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The Spokesman-Review Newspaper
Spokane, Washington  Est. May 19, 1883

Death toll in chocolate factory explosion rises to 5

By Ximena Conde Philadelphia Inquirer

WEST READING, Pa. — Almost 48 hours after an explosion at the R.M. Palmer chocolate factory in Berks County killed five people, all Frankie Gonzalez and his family could do on Sunday was pray.

Pray that his sister Diana Cedeno was found in the wreckage. Pray that the families of those confirmed dead could find some solace. Pray for those who survived.

Congregants at Sacred Heart Roman Catholic Parish at the edge of West Reading echoed Gonzalez’s prayers.

“West Reading is a small town and everyone is wondering what they could do to help,” said Natalie Parisi, 55, after service.

According to West Reading Council President Ryan Lineaweaver, two people remained unaccounted for going into Sunday evening.

As rescue efforts continued, officials announced the creation of the West Reading Disaster Relief Fund Sunday. The Berks County Community Foundation and the United Way of Berks County will help distribute the funds to organizations assisting families who lost loved ones in the explosion or those who lost work as a result of the blast. Any remaining funds will go to honoring those who died, said Tammy White with United Way of Berks County.

“People want to help, they want to provide contributions,” said White, adding contributions could be made online or by mailing them to the Berks County Community Foundation.

For now, rescue workers from local fire departments, EMS agencies, police departments and the state’s search and rescue task force continue to tirelessly unearth debris at the explosion site. West Reading Mayor Samantha Kaag said rescue workers had to be pulled from their 12- and 16-hour shifts, with many desperate to keep going, aware they were racing the clock.

Citing the “violence of the explosion,” West Reading Fire Chief Chad Moyer said Saturday the chances of finding survivors would diminish as time progressed.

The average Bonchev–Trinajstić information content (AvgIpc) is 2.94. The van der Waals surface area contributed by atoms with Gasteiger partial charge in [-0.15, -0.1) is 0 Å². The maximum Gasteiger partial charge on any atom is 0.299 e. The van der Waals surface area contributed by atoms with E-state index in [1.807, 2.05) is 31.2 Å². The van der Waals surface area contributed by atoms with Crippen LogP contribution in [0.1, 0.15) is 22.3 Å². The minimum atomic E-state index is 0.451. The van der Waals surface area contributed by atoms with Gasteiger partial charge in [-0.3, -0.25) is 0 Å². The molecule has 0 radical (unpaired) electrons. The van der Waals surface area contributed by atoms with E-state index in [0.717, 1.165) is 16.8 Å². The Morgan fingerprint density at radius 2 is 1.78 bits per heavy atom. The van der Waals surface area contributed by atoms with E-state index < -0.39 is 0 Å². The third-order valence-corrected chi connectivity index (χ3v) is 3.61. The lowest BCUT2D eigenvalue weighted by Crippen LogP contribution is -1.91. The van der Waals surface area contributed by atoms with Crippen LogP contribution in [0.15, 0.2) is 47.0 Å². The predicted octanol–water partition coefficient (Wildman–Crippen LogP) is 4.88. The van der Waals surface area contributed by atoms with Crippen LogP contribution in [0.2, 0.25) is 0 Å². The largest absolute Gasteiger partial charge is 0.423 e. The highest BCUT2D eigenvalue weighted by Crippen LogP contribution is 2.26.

Rescue teams tweaked their search methods as time passed, moving from heat-imaging devices and drones to heavy machinery to methodically remove debris Sunday.

As the hours passed, families grew increasingly desolate. Gonzalez spent Saturday afternoon atop a hillside where he could see rescue teams at work. He fiddled with a pair of binoculars he’d bought in hopes of catching a glimpse of his sister. She worked in packaging at the factory and hadn’t been heard from since Friday. He returned to the hillside Sunday where he saw a body bag removed from the scene but was unclear if it was his sister.

Another man sought Mayor Samantha Kaag at West Reading Borough Hall Saturday night, begging for an update. She consoled him, offered her cell phone, but had nothing new to report at the time.

“We’ve had people reaching out, unfortunately at this point, we just haven’t had information to give,” Kaag said Sunday.

With West Reading about 0.6 of a square mile and a population of about 4,500 people, the town can’t help but be tight-knit, said residents.

The town is small enough that most people either know someone who lived near the blast or someone who worked at the company, which was founded in 1948.

According to Palmer’s website, the company employs 850 people in its facilities. Palmer’s chocolate eggs, miniature peanut butter cups, and Yoo-hoo mini bars are on off at major stores like CVS and Walmart. Palmer operated two buildings at the explosion site, one was completely destroyed in the blast. A building next to the Palmer factory had apartments. Local authorities said that the apartments sustained some damage but were otherwise structurally sound.

As of Sunday morning, local authorities still could not say how many employees were working at Palmer at the time of the explosion. But West Reading Police Chief Wayne Holben said they were certain no passersby were unaccounted for.

The status of survivors was also not entirely clear Sunday. Eight patients were taken to Reading Hospital after the blast, according to a spokesperson. Of those, one was transferred to Lehigh Valley Hospital, two have been admitted in fair condition, and the others have been discharged. A search dog helped locate a survivor in the rubble overnight Friday. Their condition was not immediately known.

Conflicting information released by the Pennsylvania Emergency Management Agency (PEMA) only added to the chaos. PEMA initially reported five people had died in the explosion, which had to be revised. Initially, PEMA listed gas as a possible cause for the explosion, which Mayor Kaag said was too early to do.

Palmer had initially said that it was trying to reach employees and members of their families but that all forms of communication were out of commission.

“Our focus remains supporting our employees and their families and our thoughts and prayers are with all those impacted,” said a Palmer statement Sunday, which was read by Kaag.